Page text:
Review: The Sweet Science of Bruising (Wilton's Music Hall)

Joy Wilkinson’s play returns after premiering in 2018

Fiona Skinner, Jessica Regan and Owen Brenman
Fiona Skinner, Jessica Regan and Owen Brenman
© Mitzide Margary

The interplay between empowerment and entertainment rests at the heart of Joy Wilkinson's The Sweet Science of Bruising, which transfers to Wilton's Music Hall in east London following an initial run at Southwark Playhouse last autumn. Delving into the world of female boxing in the mid 19th century, it charts the lives and fortunes of four women – Violet, Anna, Matty and Polly – as they each step into the ring in spite of pressure from family, friends and society to do otherwise.

Wilkinson has written a deft play here – the first act feels like a Victorian reimagining of Netflix's recent award-winning wrestling serial GLOW as each of the four boxers discovers her love for both performance and punching, drawn towards a dynamic new sport that subverts all expectations.

Act two subtly delves into darker, more brutally realistic representations of the oppressed world women lived in during the 19th century – and the shocks really do land, especially in the final few scenes. Covering class, gender, love, marriage and more, Wilkinson keeps the story neatly ticking over with constant and economic clarity. It really stands out.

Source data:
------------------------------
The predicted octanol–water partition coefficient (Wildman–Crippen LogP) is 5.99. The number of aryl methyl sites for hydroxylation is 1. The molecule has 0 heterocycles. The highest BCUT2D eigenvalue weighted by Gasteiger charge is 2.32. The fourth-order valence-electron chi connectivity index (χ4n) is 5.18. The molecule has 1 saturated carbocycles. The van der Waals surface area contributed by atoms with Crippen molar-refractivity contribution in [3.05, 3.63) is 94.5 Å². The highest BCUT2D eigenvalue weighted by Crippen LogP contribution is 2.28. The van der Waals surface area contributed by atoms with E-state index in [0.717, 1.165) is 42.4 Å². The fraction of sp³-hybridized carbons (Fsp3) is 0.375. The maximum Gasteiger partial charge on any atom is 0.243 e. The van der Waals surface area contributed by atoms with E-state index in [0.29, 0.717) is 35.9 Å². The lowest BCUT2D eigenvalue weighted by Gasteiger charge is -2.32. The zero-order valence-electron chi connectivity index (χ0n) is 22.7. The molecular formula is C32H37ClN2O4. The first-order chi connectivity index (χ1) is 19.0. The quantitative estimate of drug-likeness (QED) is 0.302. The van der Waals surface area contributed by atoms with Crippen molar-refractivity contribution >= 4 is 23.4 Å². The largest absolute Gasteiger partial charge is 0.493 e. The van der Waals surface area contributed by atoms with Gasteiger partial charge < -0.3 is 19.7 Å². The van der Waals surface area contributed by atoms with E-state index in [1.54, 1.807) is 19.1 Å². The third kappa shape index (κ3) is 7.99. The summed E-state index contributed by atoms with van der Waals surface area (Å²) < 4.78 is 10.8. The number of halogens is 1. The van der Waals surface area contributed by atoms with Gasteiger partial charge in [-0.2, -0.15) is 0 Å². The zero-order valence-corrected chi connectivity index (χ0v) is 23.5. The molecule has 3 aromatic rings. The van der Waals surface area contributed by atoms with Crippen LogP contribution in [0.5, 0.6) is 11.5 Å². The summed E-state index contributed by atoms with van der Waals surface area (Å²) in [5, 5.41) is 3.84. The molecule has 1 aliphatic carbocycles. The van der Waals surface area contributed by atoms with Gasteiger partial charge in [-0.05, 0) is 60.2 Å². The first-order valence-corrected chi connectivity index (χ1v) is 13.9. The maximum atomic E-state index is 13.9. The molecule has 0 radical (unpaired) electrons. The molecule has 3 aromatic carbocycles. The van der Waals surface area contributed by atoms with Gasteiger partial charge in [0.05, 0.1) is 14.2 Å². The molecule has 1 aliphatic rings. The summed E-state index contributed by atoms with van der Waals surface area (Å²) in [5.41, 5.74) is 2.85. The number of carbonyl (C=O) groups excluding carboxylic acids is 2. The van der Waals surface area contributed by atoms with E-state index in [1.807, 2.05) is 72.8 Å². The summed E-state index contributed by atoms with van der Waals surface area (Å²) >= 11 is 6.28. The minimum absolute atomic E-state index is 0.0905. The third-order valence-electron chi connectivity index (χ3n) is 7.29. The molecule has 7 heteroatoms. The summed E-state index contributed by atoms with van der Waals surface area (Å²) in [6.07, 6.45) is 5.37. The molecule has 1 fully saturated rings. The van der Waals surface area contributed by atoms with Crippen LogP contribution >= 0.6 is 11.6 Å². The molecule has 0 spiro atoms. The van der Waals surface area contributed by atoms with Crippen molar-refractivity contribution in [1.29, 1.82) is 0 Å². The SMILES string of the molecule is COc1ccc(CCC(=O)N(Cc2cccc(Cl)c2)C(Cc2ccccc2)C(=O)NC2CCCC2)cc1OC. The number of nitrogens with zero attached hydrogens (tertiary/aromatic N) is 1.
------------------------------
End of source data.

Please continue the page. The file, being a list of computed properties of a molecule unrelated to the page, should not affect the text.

It's helped by some stellar performances – particularly Celeste Dodwell as the frustrated and aspiring doctor Violet, capable of both causing wounds and stitching them up, while Emma McDonald as the tragic Anna brings a dignity to a role of constant physical subjugation.

While aesthetically the beautiful, peeling ambience of Wilton's Music Hall suits the story like a well-fitted boxing glove, practically, the space unhelpfully looms over the production. Wilkinson's scenes usually involve three or so characters, creating a lot of absent, wasted space that wouldn't have been a problem at the show's initial, more intimate venue in Southwark. It's a shame, as it distances the audience from the characters – they feel staid, obscured by the softly lilting haze. An in-the-round set-up may have been much more dynamic for the subject matter.

It isn't helped by Max Perryment's distractingly odd composition – jerking from a kind of ode to David Arnold and Michael Price's Sherlock theme music into anachronistic electric guitar rock, with the odd splattering of melancholic piano. It's like something you'd hear in a Mansfield Park serialisation, directed by Guy Ritchie.

Certainly a fist-punching story that's well worth a watch, but sadly not the knock-out it could be.